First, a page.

Rain and a road journey from Delhi to Jaipur

By admin | May 24, 2013 | Leave a Comment

Though we have done the road journey from Delhi to Jaipur many times earlier, but this is one journey one doesn’t mind taking again. Its been raining continuously in Delhi for the last few days! But what a perfect weather to drive down to one of the beautiful places closer to Delhi. On a long weekend, when the weather was just perfect, we decided to take a road journey from Delhi to Jaipur for the photography tour. It was India’s independence and the Teej festival so the long weekend break.


Teej is an important festival for women, it welcomes monsoon. It also commemorates the reunion of Lord Shiva and Goddess Parvati, married women pray to Lord Shiva and Parvati to bless them with happy and long married life like theirs. The swings are decked with flowers and hung from trees, women dressed in green clothes make merry and sing songs. Women apply henna to their hands and feet, get dressed up, and parade around. Women perform traditional folk dance dressed in green colored clothes and sing beautiful Teej songs while enjoying their sway on swings bedecked with flowers. Artists such as folk singers and dancers follow the procession.

Teej is not only about the visual feast, but one gets to relish the food specially cooked during Teej like Ghevar and dal baati churma etc..

Jaipur- the city of victory – a fantasy in pink stone and the capital of Rajasthan state. Jaipur (known as the Pink City), was the stronghold of a clan of rulers whose three hill forts and series of palaces in the city are important attractions. Known as the Pink City because of the colour of the stone used exclusively in the walled city, Jaipur’s bazaars sell embroidered leather shoes, blue pottery, tie and dye scarves and other exotic wares. Western Rajasthan itself forms a convenient circuit, in the heart of the Thar desert which has shaped its history, lifestyles and architecture. The road journey from Delhi to Jaipur could be a bit tiring, so we decided to take the national highway and drive early in the morning so that we can reach before the festival procession starts in Jaipur.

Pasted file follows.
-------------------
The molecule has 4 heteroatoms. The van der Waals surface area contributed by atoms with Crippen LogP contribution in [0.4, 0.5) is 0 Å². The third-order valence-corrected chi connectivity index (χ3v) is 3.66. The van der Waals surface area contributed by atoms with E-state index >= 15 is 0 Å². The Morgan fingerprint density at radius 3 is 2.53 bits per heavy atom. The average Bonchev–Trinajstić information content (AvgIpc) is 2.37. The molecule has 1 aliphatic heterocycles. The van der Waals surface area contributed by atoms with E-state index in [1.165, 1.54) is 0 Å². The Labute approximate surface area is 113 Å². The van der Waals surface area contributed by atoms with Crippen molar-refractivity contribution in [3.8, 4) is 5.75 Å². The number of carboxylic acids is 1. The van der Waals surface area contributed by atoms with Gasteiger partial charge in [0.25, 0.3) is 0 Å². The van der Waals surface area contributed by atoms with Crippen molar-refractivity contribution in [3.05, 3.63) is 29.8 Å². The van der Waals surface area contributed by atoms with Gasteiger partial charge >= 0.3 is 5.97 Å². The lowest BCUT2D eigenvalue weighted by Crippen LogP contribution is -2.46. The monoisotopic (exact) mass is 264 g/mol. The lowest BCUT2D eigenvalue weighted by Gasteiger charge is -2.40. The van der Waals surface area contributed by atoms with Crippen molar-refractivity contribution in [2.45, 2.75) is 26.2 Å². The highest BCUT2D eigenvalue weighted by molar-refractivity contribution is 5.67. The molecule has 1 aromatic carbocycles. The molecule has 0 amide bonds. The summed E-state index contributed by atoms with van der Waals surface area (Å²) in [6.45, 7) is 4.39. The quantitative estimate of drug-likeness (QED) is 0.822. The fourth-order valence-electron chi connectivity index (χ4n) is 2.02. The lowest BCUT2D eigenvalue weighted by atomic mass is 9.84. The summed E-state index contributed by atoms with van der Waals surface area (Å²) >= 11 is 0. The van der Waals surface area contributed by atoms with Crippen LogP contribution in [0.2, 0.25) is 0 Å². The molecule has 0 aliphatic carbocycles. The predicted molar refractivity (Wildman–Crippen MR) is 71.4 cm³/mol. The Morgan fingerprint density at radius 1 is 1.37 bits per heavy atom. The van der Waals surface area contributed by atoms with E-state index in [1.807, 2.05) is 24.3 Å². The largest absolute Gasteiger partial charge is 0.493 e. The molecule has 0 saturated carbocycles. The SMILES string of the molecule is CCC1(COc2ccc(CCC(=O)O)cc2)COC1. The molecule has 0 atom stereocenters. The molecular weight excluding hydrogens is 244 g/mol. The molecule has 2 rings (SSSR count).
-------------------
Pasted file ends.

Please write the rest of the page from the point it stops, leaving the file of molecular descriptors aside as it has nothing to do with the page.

In Jaipur a spectacular royal procession featuring an idol of the Goddess Parvati (Teej Mata), winds its way through the lanes of the Old City. It comprises antique palanquins, bullock carts pulling cannons, chariots, decorated elephants, horses, camels, brass bands, and dancers, a bit of everything really. The procession starts out from Tripolia Gate and winds its way through Tripolia Bazaar and Chhoti Chaupar, Gangauri Bazaar, and ends at Chaugan Stadium. This year after a long gap there were 30 colourful elephants in the procession. It is believed that the name of this festival comes from a small red insect called ‘Teej’ that emerges from the earth during the monsoon season. Hindu mythology has it that on this day, Parvati came to the Shiva’s abode, marking the union of the husband and wife. It exemplifies the sacrifice of a wife to win the mind and heart of the husband.

It was a thrilling experience and we enjoyed every bit of our trip.